Dental polish observed on the enamel of one specimen from the Cluny Fortified Village site. This polish was categorized as Mid-Summer because of its bright polish (indicating fresh grass) and heavy striations (indicating high grit content). The dots or pits which are obvious in the photo are enamel prisms, which are natural structures in the tooth and are prominent in young individuals. (Observed at 400X. Scale bar = 10µ.)

The EgPn-440 assemblage, in contrast, had polish signatures from bison assigned mainly to two categories: Fall/Winter, and most common by far, Late Summer/Early Fall. These results were particularly interesting because I was able to compare these to the vertical position of each artifact (which would correspond to when they were deposited relative to one another) to determine how many times the site had been used. This revealed the presence of at least three occupations at the site which were separated by depth: two in Late Summer/Early Fall, and a Fall/Winter occupation which intersected these. So, while there still might be some questions regarding the nature of occupation at Cluny and EgPn-440, dental polish was able to shed some light on the seasonality of occupation for both sites, and on the recurring use of EgPn-440.

Dental polish observed on the enamel of one specimen from EgPn-440. This polish was categorized as Fall/Winter because of its dull polish (indicating dry grass) and light striations (indicating a low grit content). (Observed at 400X. Scale bar = 10µ.)

Dental polish has the potential to be a useful tool in archaeology, particularly in assessing the seasonality of archaeological sites in southern Alberta that possess bison remains. Perhaps dental polish isn’t the most fascinating or glamorous avenue of research (although by now you’ll have to admit that it’s certainly up there), but its applications are significant and diverse depending on the context of each site. My hope is that further research can improve the accuracy of the method and extend the regions and species upon which it can be applied. While the method is still preliminary in its applications, I think this study has laid some important groundwork for the use of dental polish to assess the seasonality of archaeological sites in Alberta that contain bison.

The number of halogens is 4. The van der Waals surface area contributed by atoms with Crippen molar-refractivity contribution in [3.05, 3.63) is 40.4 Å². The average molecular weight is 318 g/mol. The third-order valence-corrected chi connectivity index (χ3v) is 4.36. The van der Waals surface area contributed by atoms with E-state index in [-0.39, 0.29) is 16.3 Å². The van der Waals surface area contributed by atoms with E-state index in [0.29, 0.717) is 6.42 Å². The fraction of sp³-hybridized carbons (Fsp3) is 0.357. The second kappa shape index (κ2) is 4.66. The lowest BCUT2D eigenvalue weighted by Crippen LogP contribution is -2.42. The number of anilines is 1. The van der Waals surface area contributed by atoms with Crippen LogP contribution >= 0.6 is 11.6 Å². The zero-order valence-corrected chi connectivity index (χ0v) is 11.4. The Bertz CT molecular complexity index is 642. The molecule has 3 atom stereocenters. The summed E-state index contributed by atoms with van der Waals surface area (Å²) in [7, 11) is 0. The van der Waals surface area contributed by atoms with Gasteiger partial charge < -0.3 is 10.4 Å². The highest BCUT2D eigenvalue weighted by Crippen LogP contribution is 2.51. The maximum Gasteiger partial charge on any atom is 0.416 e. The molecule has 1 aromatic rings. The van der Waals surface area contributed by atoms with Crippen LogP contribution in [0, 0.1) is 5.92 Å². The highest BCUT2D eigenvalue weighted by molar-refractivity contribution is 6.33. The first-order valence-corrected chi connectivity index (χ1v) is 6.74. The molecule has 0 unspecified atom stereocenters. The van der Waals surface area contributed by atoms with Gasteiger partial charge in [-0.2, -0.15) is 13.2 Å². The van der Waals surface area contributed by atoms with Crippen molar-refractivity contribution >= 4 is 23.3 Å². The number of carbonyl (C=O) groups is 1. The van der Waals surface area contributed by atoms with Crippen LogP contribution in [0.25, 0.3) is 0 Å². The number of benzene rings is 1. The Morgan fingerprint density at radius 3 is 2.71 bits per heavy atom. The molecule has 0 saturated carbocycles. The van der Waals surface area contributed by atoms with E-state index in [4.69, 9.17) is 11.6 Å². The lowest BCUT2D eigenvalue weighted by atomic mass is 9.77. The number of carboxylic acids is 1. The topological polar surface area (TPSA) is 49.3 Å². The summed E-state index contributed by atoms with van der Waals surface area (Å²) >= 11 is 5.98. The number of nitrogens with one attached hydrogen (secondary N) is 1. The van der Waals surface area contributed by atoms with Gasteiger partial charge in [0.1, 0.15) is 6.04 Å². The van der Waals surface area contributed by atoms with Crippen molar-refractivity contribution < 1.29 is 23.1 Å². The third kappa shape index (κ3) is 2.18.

Written By: Tatyanna Ewald, Department of Anthropology and Archaeology, University of Calgary

References

[1] Forbis, Richard G.

1977 Cluny: An Ancient Fortified Village in Alberta. Department of Archaeology, University of Calgary Occasional Papers 4. University of Calgary, Calgary.

[2] Walde, Dale, Lance Evans, Harrison Boss, James Eddy, Lynne Fulton, and Karrie Ginter

2011 The 2009/2010 Archaeological Field Seasons at Blackfoot Crossing Historical Park. Submitted to Blackfoot Crossing Historical Park. Copies available from Blackfoot Crossing Historical Park Interpretive Centre, Cluny.

[3] Walde, Dale

2008 The 2008 Archaeological Field Season at Blackfoot Crossing Historical Park. Submitted to Blackfoot Crossing Historical Park. Copies available from Blackfoot Crossing Historical Park Interpretive Centre, Cluny.

[4] Tischer, Jennifer C.

2000 EgPn-440: A Late Prehistoric Bison Pound on the Northwestern Plains. Master’s thesis, Department of Archaeology, University of Calgary, Calgary.